Thursday, May 11, 2006


1. First the definition: calls it the state of being resolved. Don't you hate it when they do that? The second definition is better: firm determination.

2. Or as William James said, "If you care enough for a result, you will most certainly attain it."

3. Most of the resolutions I made when I was younger involved DOING (and numbers): run 3 miles a day. Write 30 pages a week. Submit your work to 10 new places. Now my resolutions focus more on BEING: Be kinder. Be more aware. Be the Peace you want to see in the world.

4. I often thought I failed at my resolutions, but looking back, I see that they pointed me to the place where I am now.

5. Real progress is frequently incremental, and sometimes takes years to see.

5. Keep resolving anyway.

6. I resolved to write a novel and to sell it, and I did.

7. It might not have happened that way. Sometimes Resolution needs to marry Luck.

8. Physically, resolution is the runner's art. Sometimes it's a sprint, but more often, a marathon.

9. Resolutions before bed keep me awake. For me, resolution is morning's virtue; the evening is for gratitude.

10. If your van is stuck in the snow (see photo from flickr) all the Resolution in the world probably won't get it out of that rut. In this world, you need friends.



Sky said...

oh, patry, i love this post! the marathon part is always hard for me. i want it NOW! ;) i am a late night person, so resolutions before bed work for me just fine! by then i am tired and ready to collapse and sleep perfectly since things are resolved! i, too, believe that progress is a process and not an overnight achievement - and perseverence is the name of the game. great post, and i am "resolving" to crashing early myself, despite my owl-like behavior on most nights...we hauled some big rocks into our garden tonight and are whipped! sweet dreams.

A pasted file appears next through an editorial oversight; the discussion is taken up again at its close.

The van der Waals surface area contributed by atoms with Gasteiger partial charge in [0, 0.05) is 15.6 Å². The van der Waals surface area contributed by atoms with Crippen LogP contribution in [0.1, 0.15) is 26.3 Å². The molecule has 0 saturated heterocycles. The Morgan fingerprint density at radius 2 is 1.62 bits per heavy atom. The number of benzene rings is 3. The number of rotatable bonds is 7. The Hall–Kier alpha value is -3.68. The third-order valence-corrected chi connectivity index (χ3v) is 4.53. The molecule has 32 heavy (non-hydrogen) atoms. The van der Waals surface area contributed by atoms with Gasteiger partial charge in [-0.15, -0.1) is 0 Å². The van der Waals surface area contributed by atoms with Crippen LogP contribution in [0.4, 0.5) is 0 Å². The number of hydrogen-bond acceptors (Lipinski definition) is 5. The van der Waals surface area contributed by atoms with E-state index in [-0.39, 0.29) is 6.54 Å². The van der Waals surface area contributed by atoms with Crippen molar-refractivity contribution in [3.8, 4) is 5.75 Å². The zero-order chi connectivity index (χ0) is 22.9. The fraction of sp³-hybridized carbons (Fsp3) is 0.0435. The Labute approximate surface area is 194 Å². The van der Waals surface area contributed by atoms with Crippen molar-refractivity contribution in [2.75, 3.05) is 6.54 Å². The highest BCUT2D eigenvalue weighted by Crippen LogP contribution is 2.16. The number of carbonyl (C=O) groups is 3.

rdl said...

Nice one, friend. :D

Anonymous said...

I wrote a novel and resolved to sell it, too, but I can't even get an agent to read it.

Patry Francis said...

sky: I'm a night owl, too. In fact, I secretly suspect that most bloggers are. Maybe I should do a survey...Thanks for your great comments here and on Matchpoint.

R: love it when you smile.

Heather Elise: Believe it or not, you've done the hardest part. Keep sending out your query letters! Good luck.

Anonymous said...

I really love this series, Patry!

This post gives me lots of food for thought because being a sprinter and a night rather than morning person, this goes some way in explaining why I am not the most resolved person in the world.

Point 2, however, is the key, you need to care enough for a result. And that has always been my biggest challenge, knowing WHAT result exactly I want! Luck I've had and I am beginning to wonder what powers I could unleash if I were to marry it with some more resolution!

Looking forward to next week's 10 thoughts.

robin andrea said...

I love #9, Patry, especially the simple beauty of evening being for gratitude.

I look forward to a survey on bloggers' internal clocks and rhythms. I am most definitely a day person and have never been a night owl.

Anonymous said...

Writing the book was easy, but with no MFA and no writing connections, how do you get an agent to read it?

"Resolutions" mean nothing.

Patry Francis said...

kerstin: Thanks so much for sharing your perspective. I tend to be more of a long distance runner, but I admire the sprinters.

robin: You've convinced me. I'm overdue for a survey.

heather: I had neither an MFA or connections to the writing community when I found my agent. A well worn copy of The Guide to Literary Agents did the trick. Stay hopeful and pro-active!

Anonymous said...

I too find that my resolutions have more to do with being. Being more patient, being a better listener... and on and on. I truly love the way you have phrased it. Your words have motivated me to keep on trying. Thanks.

MB said...

I have learned that, for me, "real progress" necessarily entails steps backward. Drove me nuts until I recognized it as the spiral of growth. The ability to see the big picture lends faith to the process!